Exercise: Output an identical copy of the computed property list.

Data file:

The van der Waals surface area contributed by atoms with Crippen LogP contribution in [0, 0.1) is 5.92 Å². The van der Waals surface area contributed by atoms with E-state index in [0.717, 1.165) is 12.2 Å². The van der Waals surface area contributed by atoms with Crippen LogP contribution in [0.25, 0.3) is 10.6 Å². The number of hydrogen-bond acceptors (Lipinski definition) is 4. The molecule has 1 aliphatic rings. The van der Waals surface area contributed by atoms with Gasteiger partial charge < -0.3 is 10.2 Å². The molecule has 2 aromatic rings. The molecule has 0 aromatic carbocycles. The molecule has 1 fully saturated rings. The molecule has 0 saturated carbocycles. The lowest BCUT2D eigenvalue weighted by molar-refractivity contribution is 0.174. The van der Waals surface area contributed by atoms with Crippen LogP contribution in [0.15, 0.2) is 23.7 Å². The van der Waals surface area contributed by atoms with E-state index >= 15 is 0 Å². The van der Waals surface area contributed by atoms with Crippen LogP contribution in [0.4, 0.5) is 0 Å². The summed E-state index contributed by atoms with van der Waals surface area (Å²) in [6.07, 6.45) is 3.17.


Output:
The van der Waals surface area contributed by atoms with Crippen LogP contribution in [0, 0.1) is 5.92 Å². The van der Waals surface area contributed by atoms with E-state index in [0.717, 1.165) is 12.2 Å². The van der Waals surface area contributed by atoms with Crippen LogP contribution in [0.25, 0.3) is 10.6 Å². The number of hydrogen-bond acceptors (Lipinski definition) is 4. The molecule has 1 aliphatic rings. The van der Waals surface area contributed by atoms with Gasteiger partial charge < -0.3 is 10.2 Å². The molecule has 2 aromatic rings. The molecule has 0 aromatic carbocycles. The molecule has 1 fully saturated rings. The molecule has 0 saturated carbocycles. The lowest BCUT2D eigenvalue weighted by molar-refractivity contribution is 0.174. The van der Waals surface area contributed by atoms with Crippen LogP contribution in [0.15, 0.2) is 23.7 Å². The van der Waals surface area contributed by atoms with E-state index >= 15 is 0 Å². The van der Waals surface area contributed by atoms with Crippen LogP contribution in [0.4, 0.5) is 0 Å². The summed E-state index contributed by atoms with van der Waals surface area (Å²) in [6.07, 6.45) is 3.17.